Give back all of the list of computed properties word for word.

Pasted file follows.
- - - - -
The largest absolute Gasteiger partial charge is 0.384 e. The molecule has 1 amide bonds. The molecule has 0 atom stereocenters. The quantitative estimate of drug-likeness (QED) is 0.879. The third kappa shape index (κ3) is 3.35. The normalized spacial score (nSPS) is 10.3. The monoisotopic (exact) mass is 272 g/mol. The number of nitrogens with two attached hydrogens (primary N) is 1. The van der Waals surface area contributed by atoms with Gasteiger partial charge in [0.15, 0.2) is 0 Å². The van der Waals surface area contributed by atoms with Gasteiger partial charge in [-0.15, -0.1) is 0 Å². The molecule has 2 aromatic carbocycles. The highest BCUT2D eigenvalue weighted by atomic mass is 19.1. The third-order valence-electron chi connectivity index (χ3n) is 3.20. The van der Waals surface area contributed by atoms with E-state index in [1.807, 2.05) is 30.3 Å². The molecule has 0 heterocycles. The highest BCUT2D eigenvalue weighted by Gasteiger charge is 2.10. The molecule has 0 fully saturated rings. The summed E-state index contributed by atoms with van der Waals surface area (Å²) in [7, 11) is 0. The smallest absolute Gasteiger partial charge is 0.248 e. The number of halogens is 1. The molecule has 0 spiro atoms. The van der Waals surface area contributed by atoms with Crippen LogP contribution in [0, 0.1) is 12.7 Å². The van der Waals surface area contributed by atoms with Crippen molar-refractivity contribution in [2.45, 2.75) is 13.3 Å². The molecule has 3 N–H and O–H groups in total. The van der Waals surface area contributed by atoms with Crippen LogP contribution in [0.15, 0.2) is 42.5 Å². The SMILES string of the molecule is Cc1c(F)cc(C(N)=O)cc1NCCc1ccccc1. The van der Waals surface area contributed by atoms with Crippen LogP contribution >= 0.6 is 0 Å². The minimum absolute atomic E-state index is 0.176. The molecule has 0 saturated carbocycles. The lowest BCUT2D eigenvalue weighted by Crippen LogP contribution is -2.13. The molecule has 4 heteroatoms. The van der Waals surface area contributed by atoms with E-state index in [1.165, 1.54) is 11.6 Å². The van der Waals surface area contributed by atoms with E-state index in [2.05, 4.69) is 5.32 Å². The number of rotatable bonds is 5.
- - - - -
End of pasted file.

The largest absolute Gasteiger partial charge is 0.384 e. The molecule has 1 amide bonds. The molecule has 0 atom stereocenters. The quantitative estimate of drug-likeness (QED) is 0.879. The third kappa shape index (κ3) is 3.35. The normalized spacial score (nSPS) is 10.3. The monoisotopic (exact) mass is 272 g/mol. The number of nitrogens with two attached hydrogens (primary N) is 1. The van der Waals surface area contributed by atoms with Gasteiger partial charge in [0.15, 0.2) is 0 Å². The van der Waals surface area contributed by atoms with Gasteiger partial charge in [-0.15, -0.1) is 0 Å². The molecule has 2 aromatic carbocycles. The highest BCUT2D eigenvalue weighted by atomic mass is 19.1. The third-order valence-electron chi connectivity index (χ3n) is 3.20. The van der Waals surface area contributed by atoms with E-state index in [1.807, 2.05) is 30.3 Å². The molecule has 0 heterocycles. The highest BCUT2D eigenvalue weighted by Gasteiger charge is 2.10. The molecule has 0 fully saturated rings. The summed E-state index contributed by atoms with van der Waals surface area (Å²) in [7, 11) is 0. The smallest absolute Gasteiger partial charge is 0.248 e. The number of halogens is 1. The molecule has 0 spiro atoms. The van der Waals surface area contributed by atoms with Crippen LogP contribution in [0, 0.1) is 12.7 Å². The van der Waals surface area contributed by atoms with Crippen molar-refractivity contribution in [2.45, 2.75) is 13.3 Å². The molecule has 3 N–H and O–H groups in total. The van der Waals surface area contributed by atoms with Crippen LogP contribution in [0.15, 0.2) is 42.5 Å². The SMILES string of the molecule is Cc1c(F)cc(C(N)=O)cc1NCCc1ccccc1. The van der Waals surface area contributed by atoms with Crippen LogP contribution >= 0.6 is 0 Å². The minimum absolute atomic E-state index is 0.176. The molecule has 0 saturated carbocycles. The lowest BCUT2D eigenvalue weighted by Crippen LogP contribution is -2.13. The molecule has 4 heteroatoms. The van der Waals surface area contributed by atoms with E-state index in [1.165, 1.54) is 11.6 Å². The van der Waals surface area contributed by atoms with E-state index in [2.05, 4.69) is 5.32 Å². The number of rotatable bonds is 5.